Internet of Everything

What will we do with all this data?! Continuing the tone from my last post about the future of technologies hinging on how we approach cybersecurity, we’ll now take a look at the exponential explosion in the number of connected devices. IoT or “Internet of Things” is another word being thrown around lately – however, this buzzword may actually have some weight behind it in terms of execution and prevalence. Why? Simply because whatever can be connected to the internet, most likely will be – whether it’s useful/helpful to us as a society or not.

The latest craze these days seems to be remote accessibility – ranging from doorbells, to baby monitors to package delivery by Amazon when nobody is home. There are of course many not-so-useful applications of IoT – such as connected toothbrushes (Why?! Who is screaming out for an internet enabled toothbrush?!) – but the fact remains that whether or not it’s useful seems to be irrelevant at this stage. Companies are touting the “more data is better” mantra as a way of coming up with products and services that are internet enabled. Which makes you think – is IoT just a well marketed ploy to get at your hard earned dollars? The formula at this stage seems to be – connect device x to internet, receive abc data points about device, save money/time/effort, be happy! It seems simple enough, and on the surface, the benefits seem obvious.

So, taking into account the inevitability of an exponential increase in connected devices, we need to look at the human aspect of IoT. Information overload is very often an overlooked aspect of the digital revolutions taking place around us. It is having a huge impact on the way we live, think and behave, both as individuals and as a collective society. Screen addiction is already a growing problem, especially among younger generations. Amplify the current state by 10x, and you have a serious addiction problem to deal with on a global level – and it will cost us in the long run; both in terms of productivity and mental health issues. Quoting from an article I read – “By 2025, an average connected person anywhere in the world will interact with connected devices nearly 4,800 times per day. That’s one interaction every 18 seconds.”

Apart from the very human consequences of information overload, there is the technical challenge of volume. The sheer volumes of data that connected devices will produce needs to be stored somewhere so it can be analysed and distilled into usable information for the end user. It is estimated that by 2025, we will produce 163 zettabytes of data. The challenge is then passed on to other technologies, like cloud storage and big data – to sift through the mountains of data, distil it to valuable information and business/consumer insights, and do it all in a secure way.

All in all, it seems inevitable that any device/product you can think of will soon be connected to the internet, and will start producing data at an unimaginable level. The success of IoT fundamentally revolves around whether we’re able to cope with this volume of data from a storage, analysis and security perspective and whether we’re able to provide real significant value back to consumers and businesses. We must also ensure the human aspect is taken into account when architecting the use and implementation of connected devices.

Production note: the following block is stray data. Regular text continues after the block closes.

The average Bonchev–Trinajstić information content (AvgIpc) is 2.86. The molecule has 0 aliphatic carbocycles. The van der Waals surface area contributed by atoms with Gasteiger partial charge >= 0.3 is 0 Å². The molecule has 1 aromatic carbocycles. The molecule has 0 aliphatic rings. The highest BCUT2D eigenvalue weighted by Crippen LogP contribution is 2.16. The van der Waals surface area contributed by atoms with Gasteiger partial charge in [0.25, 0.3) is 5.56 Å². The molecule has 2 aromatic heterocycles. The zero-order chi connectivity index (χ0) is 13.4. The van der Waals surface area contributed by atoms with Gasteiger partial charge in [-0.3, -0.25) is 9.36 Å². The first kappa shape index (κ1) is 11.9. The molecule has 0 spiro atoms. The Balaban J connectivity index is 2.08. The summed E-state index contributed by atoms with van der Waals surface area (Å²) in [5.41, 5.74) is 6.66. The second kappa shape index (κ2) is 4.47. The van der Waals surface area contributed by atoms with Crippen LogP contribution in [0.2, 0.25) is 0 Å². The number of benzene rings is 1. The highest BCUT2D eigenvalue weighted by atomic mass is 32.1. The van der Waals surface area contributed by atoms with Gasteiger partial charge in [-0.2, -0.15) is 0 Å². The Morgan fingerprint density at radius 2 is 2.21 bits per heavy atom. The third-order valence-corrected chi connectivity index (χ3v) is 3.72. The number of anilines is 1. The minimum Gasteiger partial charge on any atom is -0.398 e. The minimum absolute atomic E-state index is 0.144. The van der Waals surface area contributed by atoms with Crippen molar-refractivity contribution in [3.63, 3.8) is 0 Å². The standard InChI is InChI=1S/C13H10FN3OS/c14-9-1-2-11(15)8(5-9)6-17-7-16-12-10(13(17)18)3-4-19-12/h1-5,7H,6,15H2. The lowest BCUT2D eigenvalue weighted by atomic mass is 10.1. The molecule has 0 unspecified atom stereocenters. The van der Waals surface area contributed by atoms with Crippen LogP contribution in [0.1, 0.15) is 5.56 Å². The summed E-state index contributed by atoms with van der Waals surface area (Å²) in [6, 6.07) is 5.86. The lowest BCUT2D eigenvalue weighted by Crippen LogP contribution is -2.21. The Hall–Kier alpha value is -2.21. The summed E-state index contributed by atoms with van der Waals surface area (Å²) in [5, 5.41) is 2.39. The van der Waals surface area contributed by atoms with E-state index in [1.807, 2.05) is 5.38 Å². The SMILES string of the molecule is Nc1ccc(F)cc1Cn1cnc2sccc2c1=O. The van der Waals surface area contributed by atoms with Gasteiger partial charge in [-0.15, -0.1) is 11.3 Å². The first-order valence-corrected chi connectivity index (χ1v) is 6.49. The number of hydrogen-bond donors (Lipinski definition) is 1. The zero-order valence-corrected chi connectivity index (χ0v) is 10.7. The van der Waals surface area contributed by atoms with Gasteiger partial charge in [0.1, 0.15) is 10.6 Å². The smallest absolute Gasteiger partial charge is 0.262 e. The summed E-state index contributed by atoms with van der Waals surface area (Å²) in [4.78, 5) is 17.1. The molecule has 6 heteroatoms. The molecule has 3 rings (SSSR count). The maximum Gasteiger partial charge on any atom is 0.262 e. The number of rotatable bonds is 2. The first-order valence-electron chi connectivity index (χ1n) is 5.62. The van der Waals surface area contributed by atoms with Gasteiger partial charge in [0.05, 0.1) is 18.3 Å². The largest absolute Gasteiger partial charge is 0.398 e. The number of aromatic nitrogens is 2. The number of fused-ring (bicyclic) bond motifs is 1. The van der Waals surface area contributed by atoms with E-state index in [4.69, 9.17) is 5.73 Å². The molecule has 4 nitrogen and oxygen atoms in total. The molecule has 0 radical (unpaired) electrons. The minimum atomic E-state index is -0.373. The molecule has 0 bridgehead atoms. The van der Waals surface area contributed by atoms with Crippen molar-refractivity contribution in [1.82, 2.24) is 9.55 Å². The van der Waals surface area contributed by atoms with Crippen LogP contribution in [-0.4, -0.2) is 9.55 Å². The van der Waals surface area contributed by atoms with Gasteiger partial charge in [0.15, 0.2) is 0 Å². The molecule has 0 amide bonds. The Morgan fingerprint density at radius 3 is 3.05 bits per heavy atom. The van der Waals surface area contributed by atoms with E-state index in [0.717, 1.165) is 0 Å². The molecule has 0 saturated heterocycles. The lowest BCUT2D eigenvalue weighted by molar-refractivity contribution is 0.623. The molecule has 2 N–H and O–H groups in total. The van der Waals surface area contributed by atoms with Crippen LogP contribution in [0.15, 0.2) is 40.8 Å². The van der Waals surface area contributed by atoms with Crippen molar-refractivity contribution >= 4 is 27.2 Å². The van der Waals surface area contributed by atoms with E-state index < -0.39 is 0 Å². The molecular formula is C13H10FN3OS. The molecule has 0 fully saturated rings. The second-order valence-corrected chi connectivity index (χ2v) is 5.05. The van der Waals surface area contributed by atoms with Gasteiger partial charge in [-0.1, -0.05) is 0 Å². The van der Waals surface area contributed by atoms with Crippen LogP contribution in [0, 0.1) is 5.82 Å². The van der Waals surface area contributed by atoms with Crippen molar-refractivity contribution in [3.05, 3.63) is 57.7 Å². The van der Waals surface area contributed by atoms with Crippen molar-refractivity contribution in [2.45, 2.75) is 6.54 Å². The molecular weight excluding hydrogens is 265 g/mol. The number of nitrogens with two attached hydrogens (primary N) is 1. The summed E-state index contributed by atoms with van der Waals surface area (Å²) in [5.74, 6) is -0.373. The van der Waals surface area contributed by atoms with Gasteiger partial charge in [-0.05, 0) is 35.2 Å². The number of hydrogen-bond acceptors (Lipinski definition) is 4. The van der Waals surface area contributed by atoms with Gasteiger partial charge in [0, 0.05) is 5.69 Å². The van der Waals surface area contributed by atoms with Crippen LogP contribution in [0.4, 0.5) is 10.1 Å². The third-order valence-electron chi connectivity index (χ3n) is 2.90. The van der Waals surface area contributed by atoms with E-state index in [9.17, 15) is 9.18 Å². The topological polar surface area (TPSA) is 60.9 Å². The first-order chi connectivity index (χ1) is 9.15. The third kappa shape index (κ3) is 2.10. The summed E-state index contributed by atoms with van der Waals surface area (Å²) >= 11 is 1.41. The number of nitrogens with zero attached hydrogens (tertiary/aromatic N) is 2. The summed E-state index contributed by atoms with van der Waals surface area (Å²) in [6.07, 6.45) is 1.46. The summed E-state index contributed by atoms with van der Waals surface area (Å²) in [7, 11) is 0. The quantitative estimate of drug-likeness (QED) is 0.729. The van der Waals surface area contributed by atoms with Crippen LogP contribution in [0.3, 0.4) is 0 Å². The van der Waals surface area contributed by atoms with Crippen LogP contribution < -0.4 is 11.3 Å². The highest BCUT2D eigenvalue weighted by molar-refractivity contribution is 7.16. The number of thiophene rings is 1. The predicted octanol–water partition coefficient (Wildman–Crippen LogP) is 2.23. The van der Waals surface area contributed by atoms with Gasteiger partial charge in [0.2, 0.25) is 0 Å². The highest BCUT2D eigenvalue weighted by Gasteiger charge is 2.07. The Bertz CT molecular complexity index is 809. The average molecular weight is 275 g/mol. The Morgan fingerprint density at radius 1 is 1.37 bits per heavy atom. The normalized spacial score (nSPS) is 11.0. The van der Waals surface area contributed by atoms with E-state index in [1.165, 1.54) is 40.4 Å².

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3 comments on “Internet of Everything”

  1. A great notion in the post that it seems inevitable that every device might soon be connected to the internet. That, in turn, will mean that ultimately every company will become a software company. We often heard that”software is eating the world”. I believe it will be of great benefit to the consumer if companies will start thinking more like software companies. Too often the sellers and manufacturers of the devices are only interested in the one time sale to the consumer. The consumer is left with a device that is never updated, bugs and security risks cannot be fixed when now servicing and updating takes place. A software company thinks more of the lifetime customer value. And for a great lifetime customer value, a great (lifetime) service is necessary.

  2. This is a brilliant article!

    I was thinking about this the other day while talking to my Google Home. Why do I suddenly trust these devices in my home? All this metadata is being stored somewhere. Will I ever know where it goes in the end? Scary stuff yo.

  3. Thank you for you interesting post. It got me thinking about the purpose of such a huge volume of data, and the possible question that I think might be getting overlooked here–how we can view the huge uptake of data, graphically presented to us, with a grain of salt. Is it really the case that an explosion of data is suddenly at our fingertips and that it’s difficult to know what to do with it? I think the difference of our time is, not so much that there’s so much data, but that it’s computational possible to DO a lot/something with that data, that it’s position to throw ML at the data. I recently went to a panel on which someone who worked in HR speak about the long historical norm of organizations to collect quarterly performance reviews, etc…only for the paperwork to collect and for no one to ever look at it. I understand that the figure that we presented to us was for dramatic effect, but I think it’s important to think about the graph in context. And to note that just because all of this data is out there, we shouldn’t assume that all of it is being used/looked at/analyzed critically.


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